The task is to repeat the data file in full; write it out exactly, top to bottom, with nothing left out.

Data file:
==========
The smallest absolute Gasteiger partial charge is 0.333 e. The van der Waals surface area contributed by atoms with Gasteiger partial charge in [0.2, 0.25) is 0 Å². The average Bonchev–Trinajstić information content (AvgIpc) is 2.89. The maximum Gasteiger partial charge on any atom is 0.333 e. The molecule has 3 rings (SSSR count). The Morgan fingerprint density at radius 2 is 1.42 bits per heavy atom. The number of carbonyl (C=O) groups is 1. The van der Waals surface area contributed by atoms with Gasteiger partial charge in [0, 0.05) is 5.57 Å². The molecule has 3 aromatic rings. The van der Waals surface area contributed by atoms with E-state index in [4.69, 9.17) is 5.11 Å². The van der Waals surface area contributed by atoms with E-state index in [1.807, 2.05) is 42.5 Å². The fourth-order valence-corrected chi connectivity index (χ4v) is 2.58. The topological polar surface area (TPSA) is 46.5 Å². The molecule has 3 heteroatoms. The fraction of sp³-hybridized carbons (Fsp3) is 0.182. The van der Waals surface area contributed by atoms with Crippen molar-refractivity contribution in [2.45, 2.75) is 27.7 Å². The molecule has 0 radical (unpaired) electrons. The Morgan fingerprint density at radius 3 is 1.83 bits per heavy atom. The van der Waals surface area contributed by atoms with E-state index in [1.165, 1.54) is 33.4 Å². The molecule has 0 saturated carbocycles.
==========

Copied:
The smallest absolute Gasteiger partial charge is 0.333 e. The van der Waals surface area contributed by atoms with Gasteiger partial charge in [0.2, 0.25) is 0 Å². The average Bonchev–Trinajstić information content (AvgIpc) is 2.89. The maximum Gasteiger partial charge on any atom is 0.333 e. The molecule has 3 rings (SSSR count). The Morgan fingerprint density at radius 2 is 1.42 bits per heavy atom. The number of carbonyl (C=O) groups is 1. The van der Waals surface area contributed by atoms with Gasteiger partial charge in [0, 0.05) is 5.57 Å². The molecule has 3 aromatic rings. The van der Waals surface area contributed by atoms with E-state index in [4.69, 9.17) is 5.11 Å². The van der Waals surface area contributed by atoms with E-state index in [1.807, 2.05) is 42.5 Å². The fourth-order valence-corrected chi connectivity index (χ4v) is 2.58. The topological polar surface area (TPSA) is 46.5 Å². The molecule has 3 heteroatoms. The fraction of sp³-hybridized carbons (Fsp3) is 0.182. The van der Waals surface area contributed by atoms with Crippen molar-refractivity contribution in [2.45, 2.75) is 27.7 Å². The molecule has 0 radical (unpaired) electrons. The Morgan fingerprint density at radius 3 is 1.83 bits per heavy atom. The van der Waals surface area contributed by atoms with E-state index in [1.165, 1.54) is 33.4 Å². The molecule has 0 saturated carbocycles.